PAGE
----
John Berry, music director for KSNE 106.5-FM, who saw John's American debut performance at the Troubadour nightclub in Los Angeles in 1970, says it was clear from the start that "there was something special about Elton. His music was so dynamic. He was much more of a piano player at the time, before he really got into pop and rock."

Only a year after that now-legendary performance at the Troubadour, John became the first artist since the Beatles to have four American top 10 albums simultaneously. During the '70s, 15 of his albums went gold or platinum, including "Madman Across the Water," "Don't Shoot Me, I'm Only the Piano Player," "Honky Chateau" and "Goodbye Yellow Brick Road."

His music, "pop-influenced rock in a very British tradition," reflected the early influence of British radio, says Howard Kramer, assistant curator of the Rock and Roll Hall of Fame and Museum, into which John was inducted in 1994. In many ways, it was "not very different from what Paul McCartney and John Lennon did, except that he had a far more flamboyant streak."

Performing songs such as "Bennnie and the Jets," "Philadelphia Freedom," and "I Guess That's Why They Call It The Blues" with his wacky trademark sunglasses, outrageous costumes and campy theatrics, John became a unique icon of a generation. "That level of self-deprecation is priceless," Kramer muses. "Far too many people don't have that."

Instead of fading in the '80s, however, he churned out a new series of gold and platinum albums, including "A Single Man," "Victim of Love," "The Fox" and "Jump Up!" By the '90s, he had added the chart-topping "The One" -- donating the proceeds of its single sales to AIDS charities -- plus "Duets," the critically acclaimed "Made in England" and the soundtrack to the Disney animated film "The Lion King."

In November, "The Lion King" opened on Broadway to critical acclaim, featuring songs from the movie, and six new ones by John and Tim Rice. The two also collaborated on "Aida," which is expected to hit Broadway in the next year or so, Johnstone says. An animated feature, "Eldorado," is currently in the works with DreamWorks studio, Johnstone says.

"It's been a long career, and a lot of people either fade away or end up playing -- I hate to say it -- Vegas, the lounge act kind of thing," Johnstone says.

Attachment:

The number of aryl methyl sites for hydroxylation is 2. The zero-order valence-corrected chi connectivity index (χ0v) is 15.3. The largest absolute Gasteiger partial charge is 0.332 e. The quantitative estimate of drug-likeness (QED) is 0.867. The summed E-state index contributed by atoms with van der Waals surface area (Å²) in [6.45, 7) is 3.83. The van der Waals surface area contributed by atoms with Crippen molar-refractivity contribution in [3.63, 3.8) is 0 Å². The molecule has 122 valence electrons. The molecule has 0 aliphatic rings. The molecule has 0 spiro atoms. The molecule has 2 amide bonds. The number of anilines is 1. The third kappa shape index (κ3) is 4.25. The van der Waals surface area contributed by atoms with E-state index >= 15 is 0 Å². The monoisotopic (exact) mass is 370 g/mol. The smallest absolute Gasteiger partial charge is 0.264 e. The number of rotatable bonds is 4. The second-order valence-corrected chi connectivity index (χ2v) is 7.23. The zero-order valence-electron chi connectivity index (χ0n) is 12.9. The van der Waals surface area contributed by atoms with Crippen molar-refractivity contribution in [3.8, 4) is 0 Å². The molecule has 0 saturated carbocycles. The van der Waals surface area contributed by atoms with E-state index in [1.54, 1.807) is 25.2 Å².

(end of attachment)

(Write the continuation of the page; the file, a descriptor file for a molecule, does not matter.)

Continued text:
But John has managed to branch out, incorporating his theater projects, concerts and charity work for AIDS research -- the Elton John AIDS Foundation has already raised more than $13 million for charities worldwide -- into his grueling schedule.

And he actually seems to be enjoying himself more than ever.

"He actually is thriving more from the audience," Johnstone says. "One thing you will notice if you've been to other Elton shows is that he is much more upfront, shaking hands with the audience, signing autographs onstage," Stanton says. "It's like he's absorbing the appreciation to a much greater degree.

"His life seems to have settled down a great deal."

Shy star

The happiness has been long overdue for the famously shy performer, who has struggled with obsessive-compulsive behaviors, trouble with drugs, alcohol and bulimia, and issues of his own sexuality, often in the public eye. (An article in the November issue of Vanity Fair magazine notes that "Someone Saved My Life Tonight" was written after Taupin found the now openly gay John with his head stuck in an oven, distraught over his impending marriage to a pickled onion heiress.)

Balding and perpetually pudgy, John lacked the sex appeal of stars such as Mick Jagger, Elvis or even Paul McCartney, and the magnetism of Madonna or Michael Jackson, Stanton says.

One thing he wasn't short on, however, was talent.

"He's a fabulous piano player, and that doesn't always come through when you see him in a setting with an entire band," says Stanton, who realized after seeing John perform solo in 1979 without a band that he was "a tremendous musician."

"He's been a success for all the right reasons. He seems -- especially now that he's gotten his life in order -- like someone who's worthy of the attention."